After experiencing the loss of half of his horse team this summer, teamster Brad Cameron stepped back in the area to compete at the North Thompson Fall Fair and Rodeo.
Cameron was taking his son and daughter for a morning ride on his team of two horses on July 27, Max and Duke, when a pickup truck decided to pass on the narrow gravel road, spooking the horses and resulting in Max dying of a heart attack.
On the weekend of Aug. 31, however, Cameron got back behind the reigns and competed in various heavy horse events at the rodeo, noting his successes at the event came in small increments, but ultimately led to him winning in the Novice Wagon Competition.
“I didn’t use my team for any of the wagon dragging events because I’m still a little gun shy about being on a wagon, so I went into the novice class with another teamster; I had a senior driver sitting next to me and I was the junior driver and got first place in the novice edition,” said Cameron.
“That was really good. I was happy I overcame my anxiety about driving a wagon again, got out there and competed and won. So I was pleased about that.”
As for the other events he competed in, Cameron said he didn’t do as well, largely because he had to borrow a new horse named Bob from a friend to take Max’s spot on the team.
This made it so Cameron had little time to practice and get Bob and his horse Duke to work well together, but that didn’t deter Cameron from trying.
The first event of the weekend was called the Funny Farm, and in the end, Cameron had to withdraw because his new team just wouldn’t work.
“You have a stone boat. I’m on it, a swamper is on it, and the first set of cones you pull up to, the swamper has to put on a set of coveralls and gloves. The next cone you have to load hay bales, then the next cone, a bucket of water,” said Cameron, describing how the Funny Farm works.
“You’re starting and stopping your horses, getting to and from those cones, and I couldn’t get my horses to start an empty stone boat. They just weren’t working together so I chose to pull them out.”
Later in the evening Cameron and his team attempted the heavy horse pull where competitors have to pull a large, heavy stone boat that weighs 2,000 pounds, beginning with it empty and then adding 300 pounds of iron, going until you can no longer move the boat. A typical pull is 14 feet.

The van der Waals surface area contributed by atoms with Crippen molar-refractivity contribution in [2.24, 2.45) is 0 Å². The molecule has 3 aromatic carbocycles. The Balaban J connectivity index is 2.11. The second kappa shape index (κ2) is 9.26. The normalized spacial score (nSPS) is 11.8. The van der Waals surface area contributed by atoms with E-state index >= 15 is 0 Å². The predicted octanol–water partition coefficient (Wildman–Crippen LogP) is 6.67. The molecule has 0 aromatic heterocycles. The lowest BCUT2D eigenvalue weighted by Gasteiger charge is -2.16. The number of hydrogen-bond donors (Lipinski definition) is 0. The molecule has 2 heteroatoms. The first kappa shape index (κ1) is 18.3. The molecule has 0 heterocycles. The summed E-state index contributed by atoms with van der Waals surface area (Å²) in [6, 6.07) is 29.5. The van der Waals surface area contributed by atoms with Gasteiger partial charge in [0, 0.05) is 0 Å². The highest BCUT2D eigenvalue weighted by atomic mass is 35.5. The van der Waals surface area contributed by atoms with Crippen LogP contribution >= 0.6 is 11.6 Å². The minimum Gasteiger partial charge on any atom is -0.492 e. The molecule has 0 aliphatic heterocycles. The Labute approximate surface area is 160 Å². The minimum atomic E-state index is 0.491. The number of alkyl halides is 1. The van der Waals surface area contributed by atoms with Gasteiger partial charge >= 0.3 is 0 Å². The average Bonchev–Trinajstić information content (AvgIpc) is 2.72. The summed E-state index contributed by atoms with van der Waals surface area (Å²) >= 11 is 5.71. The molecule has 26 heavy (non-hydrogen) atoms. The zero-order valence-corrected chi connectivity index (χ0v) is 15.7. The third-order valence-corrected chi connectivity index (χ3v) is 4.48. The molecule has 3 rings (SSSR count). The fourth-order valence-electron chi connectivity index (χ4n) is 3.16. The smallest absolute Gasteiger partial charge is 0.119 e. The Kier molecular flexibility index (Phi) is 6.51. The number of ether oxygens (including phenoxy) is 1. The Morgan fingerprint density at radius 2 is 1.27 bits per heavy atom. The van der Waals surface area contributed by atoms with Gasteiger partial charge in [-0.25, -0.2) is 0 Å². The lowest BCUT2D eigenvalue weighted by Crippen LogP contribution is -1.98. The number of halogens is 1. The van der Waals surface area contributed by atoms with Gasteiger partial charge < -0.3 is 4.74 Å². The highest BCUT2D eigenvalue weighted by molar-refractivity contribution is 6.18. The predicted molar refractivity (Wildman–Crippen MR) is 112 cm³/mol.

For this event, his team was more cooperative and got two full pulls in, something Cameron said he considered a success.
“I got them to move the boat, we did two full pulls, which made me happy as can be. That’s a monumental event for me. They went from not being able to do it, to doing it twice,” he said, adding his team pulled out after the second successful start.
After the Heavy Horse Pull the team moved onto the Log Skid event, where competitors drag a 16-foot log through a course of cones positioned 16 feet apart.
While Cameron was able to get his horses to start, he couldn’t get them to properly navigate the course.
“I chose just to use it as a learning experience and we went around the arena and did every second cone. It was baby steps for me. I got them to do it, but I was certainly not a competitor at that point,” he said. Despite the troubles he had competing, all in all Cameron said it was a good weekend as he was more concerned about the comradery than the actual competitions.
“I really enjoyed being there. I really enjoyed being around my friends and fellow teamsters,” he said.
“There was a lot of encouragement and support from them based on what happened with Max and starting two new horses together.”
Aside from the Novice Wagon Competition, Cameron also won a single-horse Meadowbrook cart after having his name pulled from a hat during the rodeo’s Friday night dinner, which came as the grand prize of the giveaway draw, so he also didn’t leave the rodeo empty-handed.
“Anything after that was just a bonus to me.”